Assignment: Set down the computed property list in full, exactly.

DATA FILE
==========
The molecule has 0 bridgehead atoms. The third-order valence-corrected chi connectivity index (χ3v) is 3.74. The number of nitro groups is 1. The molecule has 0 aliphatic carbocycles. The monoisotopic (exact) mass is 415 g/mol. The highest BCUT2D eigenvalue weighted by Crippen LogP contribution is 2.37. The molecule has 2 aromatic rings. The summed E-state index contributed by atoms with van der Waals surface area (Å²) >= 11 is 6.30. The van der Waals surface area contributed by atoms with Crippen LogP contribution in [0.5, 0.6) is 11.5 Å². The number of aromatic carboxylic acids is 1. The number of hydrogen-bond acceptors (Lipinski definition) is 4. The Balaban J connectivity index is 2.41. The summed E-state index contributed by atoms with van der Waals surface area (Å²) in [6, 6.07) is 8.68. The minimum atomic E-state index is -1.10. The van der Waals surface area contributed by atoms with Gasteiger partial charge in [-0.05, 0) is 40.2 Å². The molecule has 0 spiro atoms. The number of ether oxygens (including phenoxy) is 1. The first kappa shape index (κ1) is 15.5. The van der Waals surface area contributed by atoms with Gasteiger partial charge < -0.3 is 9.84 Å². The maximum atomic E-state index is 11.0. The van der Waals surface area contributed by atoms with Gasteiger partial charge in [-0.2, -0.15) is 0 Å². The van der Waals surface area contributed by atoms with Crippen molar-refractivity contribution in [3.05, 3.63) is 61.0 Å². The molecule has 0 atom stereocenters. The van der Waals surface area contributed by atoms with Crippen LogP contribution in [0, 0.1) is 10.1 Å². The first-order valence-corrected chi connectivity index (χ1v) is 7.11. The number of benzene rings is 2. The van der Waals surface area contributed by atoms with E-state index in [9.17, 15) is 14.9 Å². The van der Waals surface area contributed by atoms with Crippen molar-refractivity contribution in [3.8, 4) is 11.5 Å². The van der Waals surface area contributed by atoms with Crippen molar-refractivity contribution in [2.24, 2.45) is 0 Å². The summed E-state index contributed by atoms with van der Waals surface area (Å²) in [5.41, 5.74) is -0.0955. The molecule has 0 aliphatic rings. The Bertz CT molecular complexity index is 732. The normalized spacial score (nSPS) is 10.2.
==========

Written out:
The molecule has 0 bridgehead atoms. The third-order valence-corrected chi connectivity index (χ3v) is 3.74. The number of nitro groups is 1. The molecule has 0 aliphatic carbocycles. The monoisotopic (exact) mass is 415 g/mol. The highest BCUT2D eigenvalue weighted by Crippen LogP contribution is 2.37. The molecule has 2 aromatic rings. The summed E-state index contributed by atoms with van der Waals surface area (Å²) >= 11 is 6.30. The van der Waals surface area contributed by atoms with Crippen LogP contribution in [0.5, 0.6) is 11.5 Å². The number of aromatic carboxylic acids is 1. The number of hydrogen-bond acceptors (Lipinski definition) is 4. The Balaban J connectivity index is 2.41. The summed E-state index contributed by atoms with van der Waals surface area (Å²) in [6, 6.07) is 8.68. The minimum atomic E-state index is -1.10. The van der Waals surface area contributed by atoms with Gasteiger partial charge in [-0.05, 0) is 40.2 Å². The molecule has 0 spiro atoms. The number of ether oxygens (including phenoxy) is 1. The first kappa shape index (κ1) is 15.5. The van der Waals surface area contributed by atoms with Gasteiger partial charge < -0.3 is 9.84 Å². The maximum atomic E-state index is 11.0. The van der Waals surface area contributed by atoms with Gasteiger partial charge in [-0.2, -0.15) is 0 Å². The van der Waals surface area contributed by atoms with Crippen molar-refractivity contribution in [3.05, 3.63) is 61.0 Å². The molecule has 0 atom stereocenters. The van der Waals surface area contributed by atoms with Crippen LogP contribution in [0, 0.1) is 10.1 Å². The first-order valence-corrected chi connectivity index (χ1v) is 7.11. The number of benzene rings is 2. The van der Waals surface area contributed by atoms with E-state index in [9.17, 15) is 14.9 Å². The van der Waals surface area contributed by atoms with Crippen molar-refractivity contribution in [3.8, 4) is 11.5 Å². The van der Waals surface area contributed by atoms with Crippen molar-refractivity contribution in [2.24, 2.45) is 0 Å². The summed E-state index contributed by atoms with van der Waals surface area (Å²) in [5.41, 5.74) is -0.0955. The molecule has 0 aliphatic rings. The Bertz CT molecular complexity index is 732. The normalized spacial score (nSPS) is 10.2.